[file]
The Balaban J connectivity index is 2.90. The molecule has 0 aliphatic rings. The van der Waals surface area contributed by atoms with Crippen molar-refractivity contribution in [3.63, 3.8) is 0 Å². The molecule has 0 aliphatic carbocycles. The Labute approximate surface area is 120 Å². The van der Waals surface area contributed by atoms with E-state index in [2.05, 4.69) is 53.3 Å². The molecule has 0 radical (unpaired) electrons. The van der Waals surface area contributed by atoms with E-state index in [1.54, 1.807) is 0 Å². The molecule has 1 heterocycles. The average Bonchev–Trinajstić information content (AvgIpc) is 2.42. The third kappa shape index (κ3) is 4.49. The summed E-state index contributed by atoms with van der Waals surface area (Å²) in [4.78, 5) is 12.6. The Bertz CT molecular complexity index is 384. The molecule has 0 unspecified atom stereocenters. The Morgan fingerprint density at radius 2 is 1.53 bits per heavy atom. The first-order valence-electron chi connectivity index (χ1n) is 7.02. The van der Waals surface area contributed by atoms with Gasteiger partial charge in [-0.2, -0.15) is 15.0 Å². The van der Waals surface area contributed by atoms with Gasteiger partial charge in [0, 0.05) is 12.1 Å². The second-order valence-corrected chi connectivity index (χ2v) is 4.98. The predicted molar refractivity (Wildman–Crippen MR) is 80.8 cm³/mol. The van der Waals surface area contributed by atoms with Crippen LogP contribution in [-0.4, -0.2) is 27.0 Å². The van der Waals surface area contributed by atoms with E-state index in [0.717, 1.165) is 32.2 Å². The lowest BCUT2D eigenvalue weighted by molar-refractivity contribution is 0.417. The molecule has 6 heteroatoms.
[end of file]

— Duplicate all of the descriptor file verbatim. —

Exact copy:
The Balaban J connectivity index is 2.90. The molecule has 0 aliphatic rings. The van der Waals surface area contributed by atoms with Crippen molar-refractivity contribution in [3.63, 3.8) is 0 Å². The molecule has 0 aliphatic carbocycles. The Labute approximate surface area is 120 Å². The van der Waals surface area contributed by atoms with E-state index in [2.05, 4.69) is 53.3 Å². The molecule has 0 radical (unpaired) electrons. The van der Waals surface area contributed by atoms with E-state index in [1.54, 1.807) is 0 Å². The molecule has 1 heterocycles. The average Bonchev–Trinajstić information content (AvgIpc) is 2.42. The third kappa shape index (κ3) is 4.49. The summed E-state index contributed by atoms with van der Waals surface area (Å²) in [4.78, 5) is 12.6. The Bertz CT molecular complexity index is 384. The molecule has 0 unspecified atom stereocenters. The Morgan fingerprint density at radius 2 is 1.53 bits per heavy atom. The first-order valence-electron chi connectivity index (χ1n) is 7.02. The van der Waals surface area contributed by atoms with Gasteiger partial charge in [-0.2, -0.15) is 15.0 Å². The van der Waals surface area contributed by atoms with Gasteiger partial charge in [0, 0.05) is 12.1 Å². The second-order valence-corrected chi connectivity index (χ2v) is 4.98. The predicted molar refractivity (Wildman–Crippen MR) is 80.8 cm³/mol. The van der Waals surface area contributed by atoms with Crippen LogP contribution in [-0.4, -0.2) is 27.0 Å². The van der Waals surface area contributed by atoms with E-state index in [0.717, 1.165) is 32.2 Å². The lowest BCUT2D eigenvalue weighted by molar-refractivity contribution is 0.417. The molecule has 6 heteroatoms.